Despite having suffered a fair amount of ridicule from some circles, Smart has carved itself out quite a niche in the car market over the last few years. The company was founded in the ideology that a huge number of people buy cars that, considering their intended use, are grossly impractical - whether that be their size, cost of ownership, or level of pollution - and the belief that there must be a solution to this problem.
It's a viewpoint that many have come around to, as evidenced not only by the growing sales figures Smart has seen, but also by the level of support Smart is receiving from the EU and various European governments.
Improving and promoting 'Green' credentials is becoming more important to both the current UK government and its rival parties, and Labour has gone so far as to put its money where its mouth is, offering tax breaks for owning low (or zero) emission cars as well as cash incentives for purchasing them in the first place.
There's also a growing level of public desire, too, for environmentally friendly cars. And that's not to mention the other perks of owning a smart car, such as being able to park pretty much anywhere thanks to its tiny size.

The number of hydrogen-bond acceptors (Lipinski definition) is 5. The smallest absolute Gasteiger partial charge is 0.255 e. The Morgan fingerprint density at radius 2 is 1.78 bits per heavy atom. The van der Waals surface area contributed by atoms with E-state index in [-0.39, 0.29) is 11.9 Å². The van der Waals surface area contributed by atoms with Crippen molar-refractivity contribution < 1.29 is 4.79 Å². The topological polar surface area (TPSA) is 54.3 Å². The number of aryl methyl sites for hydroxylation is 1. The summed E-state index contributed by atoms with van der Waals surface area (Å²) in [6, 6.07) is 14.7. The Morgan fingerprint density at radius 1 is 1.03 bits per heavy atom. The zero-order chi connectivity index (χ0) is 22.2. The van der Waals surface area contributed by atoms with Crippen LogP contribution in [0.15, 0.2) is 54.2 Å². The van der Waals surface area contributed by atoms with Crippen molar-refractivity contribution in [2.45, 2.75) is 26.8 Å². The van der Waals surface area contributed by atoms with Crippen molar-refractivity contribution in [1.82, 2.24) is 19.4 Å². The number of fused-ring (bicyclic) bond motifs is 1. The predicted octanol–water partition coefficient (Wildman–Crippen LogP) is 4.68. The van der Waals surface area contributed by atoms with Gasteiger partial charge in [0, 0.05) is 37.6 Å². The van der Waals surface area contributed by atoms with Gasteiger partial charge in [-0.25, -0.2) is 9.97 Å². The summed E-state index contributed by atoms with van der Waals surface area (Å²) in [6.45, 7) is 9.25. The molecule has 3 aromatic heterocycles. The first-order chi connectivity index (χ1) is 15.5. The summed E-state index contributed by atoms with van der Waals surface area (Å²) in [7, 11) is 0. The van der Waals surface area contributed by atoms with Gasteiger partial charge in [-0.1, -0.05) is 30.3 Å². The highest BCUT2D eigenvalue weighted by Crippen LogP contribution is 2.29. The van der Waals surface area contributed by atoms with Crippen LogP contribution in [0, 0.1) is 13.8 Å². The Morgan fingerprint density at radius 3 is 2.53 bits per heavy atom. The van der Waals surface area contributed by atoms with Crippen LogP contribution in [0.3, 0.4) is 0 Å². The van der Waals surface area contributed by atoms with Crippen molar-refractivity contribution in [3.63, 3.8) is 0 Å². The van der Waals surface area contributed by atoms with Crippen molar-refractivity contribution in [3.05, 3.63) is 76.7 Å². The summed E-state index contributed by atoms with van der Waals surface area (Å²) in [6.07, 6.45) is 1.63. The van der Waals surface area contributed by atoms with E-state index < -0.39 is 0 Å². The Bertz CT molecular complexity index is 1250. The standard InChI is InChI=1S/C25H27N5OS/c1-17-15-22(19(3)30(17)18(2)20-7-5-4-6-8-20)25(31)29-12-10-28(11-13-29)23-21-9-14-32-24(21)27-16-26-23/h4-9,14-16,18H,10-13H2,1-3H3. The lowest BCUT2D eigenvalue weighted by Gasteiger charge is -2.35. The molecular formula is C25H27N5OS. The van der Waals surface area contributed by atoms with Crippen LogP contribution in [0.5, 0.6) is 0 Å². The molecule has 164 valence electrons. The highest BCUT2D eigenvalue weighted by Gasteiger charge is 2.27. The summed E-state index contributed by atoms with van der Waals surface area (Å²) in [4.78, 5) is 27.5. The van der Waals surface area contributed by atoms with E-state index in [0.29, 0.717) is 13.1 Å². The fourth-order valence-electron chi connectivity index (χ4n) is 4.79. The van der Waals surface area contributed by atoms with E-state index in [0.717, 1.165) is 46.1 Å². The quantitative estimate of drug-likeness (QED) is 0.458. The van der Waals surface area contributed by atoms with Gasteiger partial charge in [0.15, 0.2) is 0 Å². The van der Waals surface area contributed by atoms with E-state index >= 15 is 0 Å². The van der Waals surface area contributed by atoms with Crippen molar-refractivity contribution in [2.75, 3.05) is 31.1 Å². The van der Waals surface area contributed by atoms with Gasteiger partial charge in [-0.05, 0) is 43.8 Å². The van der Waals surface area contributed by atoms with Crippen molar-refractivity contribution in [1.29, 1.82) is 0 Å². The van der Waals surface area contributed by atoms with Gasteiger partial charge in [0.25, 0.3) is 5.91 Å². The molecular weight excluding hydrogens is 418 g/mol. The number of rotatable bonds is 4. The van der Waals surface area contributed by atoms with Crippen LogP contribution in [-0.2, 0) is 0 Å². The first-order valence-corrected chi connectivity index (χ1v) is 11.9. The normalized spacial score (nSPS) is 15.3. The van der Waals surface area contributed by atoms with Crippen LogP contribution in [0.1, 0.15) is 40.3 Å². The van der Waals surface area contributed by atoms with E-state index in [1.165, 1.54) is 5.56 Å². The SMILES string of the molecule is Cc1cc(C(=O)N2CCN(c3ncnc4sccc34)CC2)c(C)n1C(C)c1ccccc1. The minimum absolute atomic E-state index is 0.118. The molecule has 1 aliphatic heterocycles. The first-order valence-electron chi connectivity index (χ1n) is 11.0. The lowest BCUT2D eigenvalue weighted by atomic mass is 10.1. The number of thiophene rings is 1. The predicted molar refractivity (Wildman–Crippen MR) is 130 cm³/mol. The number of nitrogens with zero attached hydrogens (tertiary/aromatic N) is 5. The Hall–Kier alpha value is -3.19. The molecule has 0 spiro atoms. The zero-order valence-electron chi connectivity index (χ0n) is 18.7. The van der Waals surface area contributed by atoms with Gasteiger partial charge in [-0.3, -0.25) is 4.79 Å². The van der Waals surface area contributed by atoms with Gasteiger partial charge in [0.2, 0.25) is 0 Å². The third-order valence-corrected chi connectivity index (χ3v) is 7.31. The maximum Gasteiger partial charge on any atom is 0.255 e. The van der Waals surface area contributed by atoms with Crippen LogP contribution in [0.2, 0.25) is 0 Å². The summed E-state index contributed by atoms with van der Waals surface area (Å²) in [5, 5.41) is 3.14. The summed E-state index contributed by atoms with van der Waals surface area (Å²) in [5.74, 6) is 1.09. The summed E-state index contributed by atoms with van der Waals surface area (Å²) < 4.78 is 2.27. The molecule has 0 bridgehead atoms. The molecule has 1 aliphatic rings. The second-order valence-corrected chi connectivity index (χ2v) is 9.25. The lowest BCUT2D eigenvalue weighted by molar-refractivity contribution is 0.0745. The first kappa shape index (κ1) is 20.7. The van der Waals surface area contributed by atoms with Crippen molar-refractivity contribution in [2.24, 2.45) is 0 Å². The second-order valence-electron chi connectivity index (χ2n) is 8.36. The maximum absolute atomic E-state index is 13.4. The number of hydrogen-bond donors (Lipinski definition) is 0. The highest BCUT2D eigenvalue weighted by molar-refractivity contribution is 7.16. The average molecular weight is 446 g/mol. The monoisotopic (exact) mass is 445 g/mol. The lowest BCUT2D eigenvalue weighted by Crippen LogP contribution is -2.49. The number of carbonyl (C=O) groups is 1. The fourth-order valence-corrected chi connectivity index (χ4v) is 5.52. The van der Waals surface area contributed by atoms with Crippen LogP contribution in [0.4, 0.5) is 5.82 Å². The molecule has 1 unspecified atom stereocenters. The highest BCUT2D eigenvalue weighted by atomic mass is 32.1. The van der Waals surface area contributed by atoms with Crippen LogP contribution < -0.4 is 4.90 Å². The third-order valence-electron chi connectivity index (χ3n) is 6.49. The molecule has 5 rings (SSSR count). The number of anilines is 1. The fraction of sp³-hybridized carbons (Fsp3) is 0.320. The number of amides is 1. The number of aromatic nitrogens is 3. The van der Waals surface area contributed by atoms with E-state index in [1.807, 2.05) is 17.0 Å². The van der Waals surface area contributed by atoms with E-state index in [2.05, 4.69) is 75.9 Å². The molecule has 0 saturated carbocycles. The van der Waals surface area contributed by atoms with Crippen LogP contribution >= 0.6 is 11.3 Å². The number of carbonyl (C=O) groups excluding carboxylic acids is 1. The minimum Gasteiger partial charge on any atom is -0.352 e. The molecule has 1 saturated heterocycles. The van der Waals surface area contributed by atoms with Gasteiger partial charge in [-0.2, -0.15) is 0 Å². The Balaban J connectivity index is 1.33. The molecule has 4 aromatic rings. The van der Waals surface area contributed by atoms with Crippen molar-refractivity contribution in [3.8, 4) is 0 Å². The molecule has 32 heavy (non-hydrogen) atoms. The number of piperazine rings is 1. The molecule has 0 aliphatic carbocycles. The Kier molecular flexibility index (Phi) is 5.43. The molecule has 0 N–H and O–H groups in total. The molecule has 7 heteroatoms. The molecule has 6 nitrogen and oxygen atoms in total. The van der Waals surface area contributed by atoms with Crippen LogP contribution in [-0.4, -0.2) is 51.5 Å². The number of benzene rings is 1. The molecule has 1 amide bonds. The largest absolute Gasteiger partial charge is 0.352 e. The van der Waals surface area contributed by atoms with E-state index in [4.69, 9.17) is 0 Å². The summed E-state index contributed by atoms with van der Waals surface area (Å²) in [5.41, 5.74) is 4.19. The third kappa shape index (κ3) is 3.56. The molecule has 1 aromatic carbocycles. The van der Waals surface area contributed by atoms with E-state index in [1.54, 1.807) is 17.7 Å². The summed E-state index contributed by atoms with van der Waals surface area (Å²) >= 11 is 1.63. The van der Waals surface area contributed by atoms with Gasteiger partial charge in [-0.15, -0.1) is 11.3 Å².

With that in mind, when Smart invited me to take a look at - and drive in - its latest electric-powered Smart ed it was impossible to resist.
If you buy into the hype, electric cars are the way of the future. Toyota has made decent headway with its Prius Hybrid and companies such as Tesla have eschewed the fuel-driven elements of their vehicles altogether.
These zero emission cars certainly top trump their rivals when it comes to their day-to-day green credentials. So while the Smart ed itself isn't available to buy, the 100 test cars Smart has dotted around the UK will be used to provide the feedback it needs to optimise a road-going version.
To ensure it really does live up to its zero emission credentials, Smart has only allowed companies agreeing to provide the electricity the ed requires from renewable sources to take part in its trial. Cleverly, the car can be charged from any three-pin socket, thus making the Smart ed that bit more usable.